When they are engaged in party factional wars, union leaders totally neglect their core business, which is to represent students. Most of their energy is spent on fighting each other while the plight of students worsens by the day.

Stepping stone

While the motive of political parties that seek to control student unions has already been established here, it is also important to understand why student unions allow themselves to be used by parties.

Because countless leaders in the opposition and the ruling party are former student leaders, student union leaders in Zimbabwe view student unionism as a stepping stone into national politics. In a bid to secure their future with mainstream political parties, selfish student leaders bend to the whims and caprices of party leaders who seek to control the student unions, in the hope that they will be given posts in such parties when they eventually move on from student politics.

But this is not the only reason student union leaders allow their organisations to be used by parties; there are other reasons such as outright bribery.

Financial incentives

Students in Zimbabwe are among the most impoverished demographic group in the country. Political party leaders take advantage of this fact and use financial incentives to lure student leaders into making decisions that are beneficial to such parties but detrimental to the interests of their unions.

In the run-up to the 2013 elections in Zimbabwe some top-level ZINASU officials were enticed, allegedly by MDC proxies, into issuing a statement to the effect that their union was supporting that party in the elections. The effect of that statement was to disenfranchise students within ZINASU who did not support that party nor wish to belong to a union that subscribed to it in any way.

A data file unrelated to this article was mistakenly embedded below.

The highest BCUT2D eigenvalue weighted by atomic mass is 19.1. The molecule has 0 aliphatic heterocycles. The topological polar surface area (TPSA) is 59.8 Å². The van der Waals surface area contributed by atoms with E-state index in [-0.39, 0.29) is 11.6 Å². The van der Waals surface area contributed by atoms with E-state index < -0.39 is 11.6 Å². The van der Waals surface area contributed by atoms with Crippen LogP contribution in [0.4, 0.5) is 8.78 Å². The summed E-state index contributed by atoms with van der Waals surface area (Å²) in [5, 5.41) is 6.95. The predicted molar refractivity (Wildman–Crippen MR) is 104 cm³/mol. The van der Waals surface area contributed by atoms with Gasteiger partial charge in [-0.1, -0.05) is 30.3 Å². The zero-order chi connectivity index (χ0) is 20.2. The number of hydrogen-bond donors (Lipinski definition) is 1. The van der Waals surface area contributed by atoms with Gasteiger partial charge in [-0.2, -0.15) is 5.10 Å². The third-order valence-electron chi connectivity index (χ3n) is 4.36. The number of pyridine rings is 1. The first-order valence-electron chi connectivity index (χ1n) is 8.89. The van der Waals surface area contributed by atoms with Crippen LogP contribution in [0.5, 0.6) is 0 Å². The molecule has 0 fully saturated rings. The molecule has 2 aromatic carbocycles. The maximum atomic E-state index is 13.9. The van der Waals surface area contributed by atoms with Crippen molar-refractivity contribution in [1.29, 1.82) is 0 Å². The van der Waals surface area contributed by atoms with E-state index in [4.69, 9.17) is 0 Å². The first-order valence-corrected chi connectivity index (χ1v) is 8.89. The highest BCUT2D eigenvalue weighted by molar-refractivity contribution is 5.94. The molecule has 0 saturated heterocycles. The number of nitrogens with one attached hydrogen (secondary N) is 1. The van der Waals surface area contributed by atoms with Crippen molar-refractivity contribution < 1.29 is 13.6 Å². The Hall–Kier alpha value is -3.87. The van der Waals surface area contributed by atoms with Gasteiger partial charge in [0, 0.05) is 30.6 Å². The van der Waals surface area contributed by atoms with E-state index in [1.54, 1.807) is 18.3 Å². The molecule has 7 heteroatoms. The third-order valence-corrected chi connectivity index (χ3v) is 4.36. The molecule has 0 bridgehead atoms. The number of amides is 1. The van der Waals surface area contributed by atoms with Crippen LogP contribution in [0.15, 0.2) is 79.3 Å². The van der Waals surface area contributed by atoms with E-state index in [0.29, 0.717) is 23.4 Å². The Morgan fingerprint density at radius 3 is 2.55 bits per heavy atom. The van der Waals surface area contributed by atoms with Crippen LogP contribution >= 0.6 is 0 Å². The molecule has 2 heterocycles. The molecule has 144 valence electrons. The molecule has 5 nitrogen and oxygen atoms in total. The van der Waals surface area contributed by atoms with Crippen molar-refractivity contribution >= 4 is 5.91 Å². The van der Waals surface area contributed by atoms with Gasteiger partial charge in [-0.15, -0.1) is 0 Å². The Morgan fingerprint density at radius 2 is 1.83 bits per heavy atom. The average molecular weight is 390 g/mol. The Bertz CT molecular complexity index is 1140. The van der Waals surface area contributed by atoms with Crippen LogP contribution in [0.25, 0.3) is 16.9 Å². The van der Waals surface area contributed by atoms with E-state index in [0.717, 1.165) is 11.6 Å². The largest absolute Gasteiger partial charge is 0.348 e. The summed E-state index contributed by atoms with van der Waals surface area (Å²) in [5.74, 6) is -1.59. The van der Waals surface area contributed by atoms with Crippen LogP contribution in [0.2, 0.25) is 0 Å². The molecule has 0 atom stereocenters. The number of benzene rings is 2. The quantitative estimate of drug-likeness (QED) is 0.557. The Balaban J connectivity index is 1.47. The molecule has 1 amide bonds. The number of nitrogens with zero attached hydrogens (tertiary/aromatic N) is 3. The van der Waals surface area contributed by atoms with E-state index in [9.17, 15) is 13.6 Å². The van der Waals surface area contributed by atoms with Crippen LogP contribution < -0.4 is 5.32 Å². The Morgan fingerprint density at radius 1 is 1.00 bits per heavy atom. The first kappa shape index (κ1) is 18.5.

On more than one occasion, there have been reports that the MDC has sponsored its party activists to run for office in ZINASU. Its activists however, have never filled all posts in the union’s national executive. This has resulted in a love-hate relationship between the MDC and ZINASU because while some union leaders have either permitted or invited MDC involvement in their organisation, others have distanced themselves from it and warned the party to stay away from the student mother body.


I would be remiss if I ended without mentioning the countless frantic efforts that have been made by some national union leaders to rid their unions of party involvement. As already alluded to, ZINASU has warned the MDC several times to stop interfering in its internal politics. ZICOSU made its first effort to cut ties with ZANU-PF in 2016 when it distanced itself from that party and asserted its independence at a press conference.

However, in the long run such efforts always prove to be futile because political parties usually manage to regain control of student unions by enticing their leaders with money or by planting their activists in national union executives. Sometimes they do not even have to go to this effort because ambitious union leaders may decide to offer up their unions to parties they wish to join upon leaving student politics in order to receive political recognition.

Students are not a homogenous group; their political preferences are diverse. As such, it is crucial that student unions be non-partisan in order to accommodate students of various political backgrounds.

Zachariah Mushawatu is a former Zimbabwe National Students’ Union or ZINASU spokesperson working as a media consultant and freelance journalist.